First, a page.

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(1.) I, James J. Ailworth, Dy., for Thomas R. Joynes, Clerk of Accomack County Court, in the State of Virginia, do hereby Certify, that the following extracts are truly copied from the Will of William Anderson, recorded in Accomack County Court, October 10th, 1698, viz.—“ Item, I will and bequeath unto Mr. Francis Makemie and Naomie, his wife, my eldest daughter, all my Lands at Matchatauck, being One Thousand Acres, viz: 600 by patent in my name, and 400 by purchase of Joseph Newton. To the said Makemie and his wife and the heirs of their or either of their bodies, lawfully begotten, for ever. But for want of such, who shall live to full age to possess and enjoy the said Land, then the said one thousand acres of land shall revert unto my three granddaughters, Elizabeth, Naomie, and Comfort Taylor, and the daughters of Elias and Comfort Taylor, and to their hereditable heirs for ever. I also give unto said Makemie, all the money lent him in full of all or any accounts that may be between us upon consignments or any other ways; and my will is,
that he may have his Sloope with what may appertain to her at my death; Likewise whatever my daughter can claim as her's In my house, &c., without let or delay, and all on both sides to be ballanced, he paying six pounds starl. to my sister Barons, and five ditto to sister Hope, and five ditto to sister Nock, and bestowing in education to the vallue 50 pounds on my three Grand Daughters.”
“ Item. I give unto said Francis, and Naomie, his wife, all my Plantation at Pocomoke, containing nine hundred and fifty acres, for and during their or either of their Naturall lives, in remainder to the child or heire of my aforesaid Daughter Naomie, if such she have, and its Hereditable issue for ever. But for want of such, then to revert and descend to my Grand Daughters, by my daughter Comfort Taylor, and to her heirs for ever. My meaning is, That if my daughter Naomie should become mother of more than one child, then the most worthy of blood to have Pocomoke, and the next to have Matchatauck, but in case she die childless, after her and husbands naturall lives on itt, my other Grand Daughters to have itt as co-heirs amongst them, giving them liberty to sell each of their part of the Value to each other, the price of the whole being Valued by any three or four honest Neighbours, who may be made choice of for that purpose, to prevent Either Inconveniences in Liveing so near each other, or other differences that may happen by unequalling in the Value, but not any one to have any power or authority to sell, Give, Lease, lett, or by any ways or means,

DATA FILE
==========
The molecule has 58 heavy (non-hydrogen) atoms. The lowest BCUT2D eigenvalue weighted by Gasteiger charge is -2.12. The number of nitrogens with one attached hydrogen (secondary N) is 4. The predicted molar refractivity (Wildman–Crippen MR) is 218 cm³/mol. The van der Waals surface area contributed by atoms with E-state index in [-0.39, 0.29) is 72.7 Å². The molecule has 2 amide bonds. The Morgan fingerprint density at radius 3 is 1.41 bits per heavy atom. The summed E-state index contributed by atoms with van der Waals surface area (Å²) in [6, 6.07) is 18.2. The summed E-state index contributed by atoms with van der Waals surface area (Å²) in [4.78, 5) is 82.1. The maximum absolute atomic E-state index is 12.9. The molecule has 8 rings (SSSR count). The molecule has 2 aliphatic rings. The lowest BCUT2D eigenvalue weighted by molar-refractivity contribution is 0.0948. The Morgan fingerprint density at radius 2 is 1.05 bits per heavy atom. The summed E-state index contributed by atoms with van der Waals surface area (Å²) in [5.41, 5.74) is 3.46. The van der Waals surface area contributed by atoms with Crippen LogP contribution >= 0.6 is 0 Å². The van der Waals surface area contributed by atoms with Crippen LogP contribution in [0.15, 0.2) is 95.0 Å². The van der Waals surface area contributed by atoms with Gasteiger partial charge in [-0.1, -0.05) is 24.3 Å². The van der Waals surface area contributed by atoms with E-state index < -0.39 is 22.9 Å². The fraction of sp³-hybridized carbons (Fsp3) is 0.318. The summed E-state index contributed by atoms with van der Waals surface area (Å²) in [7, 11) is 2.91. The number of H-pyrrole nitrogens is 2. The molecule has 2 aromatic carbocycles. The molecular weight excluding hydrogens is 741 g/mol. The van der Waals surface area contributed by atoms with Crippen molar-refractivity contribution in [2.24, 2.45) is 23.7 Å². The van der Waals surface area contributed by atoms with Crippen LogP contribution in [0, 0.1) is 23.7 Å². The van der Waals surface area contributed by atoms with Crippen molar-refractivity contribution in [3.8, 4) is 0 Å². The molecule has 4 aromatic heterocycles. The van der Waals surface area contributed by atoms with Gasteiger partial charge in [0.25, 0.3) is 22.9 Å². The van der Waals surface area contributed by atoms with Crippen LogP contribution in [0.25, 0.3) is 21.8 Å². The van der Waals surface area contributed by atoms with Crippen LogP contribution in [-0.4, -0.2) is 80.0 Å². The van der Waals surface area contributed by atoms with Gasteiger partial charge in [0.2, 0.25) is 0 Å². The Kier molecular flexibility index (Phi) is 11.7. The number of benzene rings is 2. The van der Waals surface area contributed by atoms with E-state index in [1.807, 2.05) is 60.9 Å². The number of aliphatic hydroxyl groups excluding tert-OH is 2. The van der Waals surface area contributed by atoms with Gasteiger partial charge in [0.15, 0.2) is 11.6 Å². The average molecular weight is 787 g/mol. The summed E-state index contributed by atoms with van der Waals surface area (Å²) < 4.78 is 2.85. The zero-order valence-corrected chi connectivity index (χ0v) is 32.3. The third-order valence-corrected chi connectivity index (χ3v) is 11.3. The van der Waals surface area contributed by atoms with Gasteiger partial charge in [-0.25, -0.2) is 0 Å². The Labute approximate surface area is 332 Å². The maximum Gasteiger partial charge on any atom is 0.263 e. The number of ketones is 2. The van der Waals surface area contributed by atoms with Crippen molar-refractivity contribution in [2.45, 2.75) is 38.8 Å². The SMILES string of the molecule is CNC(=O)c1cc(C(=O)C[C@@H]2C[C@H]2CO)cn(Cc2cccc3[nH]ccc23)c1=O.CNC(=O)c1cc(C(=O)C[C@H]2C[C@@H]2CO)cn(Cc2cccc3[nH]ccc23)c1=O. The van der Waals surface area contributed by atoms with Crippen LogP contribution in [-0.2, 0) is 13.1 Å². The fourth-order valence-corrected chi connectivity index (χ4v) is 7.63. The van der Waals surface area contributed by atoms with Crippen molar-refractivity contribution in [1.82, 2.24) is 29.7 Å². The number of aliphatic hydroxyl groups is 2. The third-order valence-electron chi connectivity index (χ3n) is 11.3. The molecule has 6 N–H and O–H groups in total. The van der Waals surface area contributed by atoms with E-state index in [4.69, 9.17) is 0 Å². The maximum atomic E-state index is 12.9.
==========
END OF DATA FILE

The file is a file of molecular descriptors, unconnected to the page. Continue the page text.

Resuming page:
to dispose of any part thereof out of the family that hath proceeded, or may proceed from my Loynes, but to my said Grand Daughters, and to their lawful and Hereditable heires as aforesaid for Ever: Nevertheless, it is my meaning, and provided said Ma. kemie's and the survivor of them, if my daughter Naomie have no issue, shall keep the Dwelling House in repaire, and what other useful houses worth preserving thereon, likewayes Orchards: neither Remove or dispose the horse mill, still and copper, but them to remain and pass with the freehold to my heires aforesaid.”
“ Item. My Lotts, being three at Onancock Town, I give unto Mr. Francis Makemie and his heirs and assigns for ever.”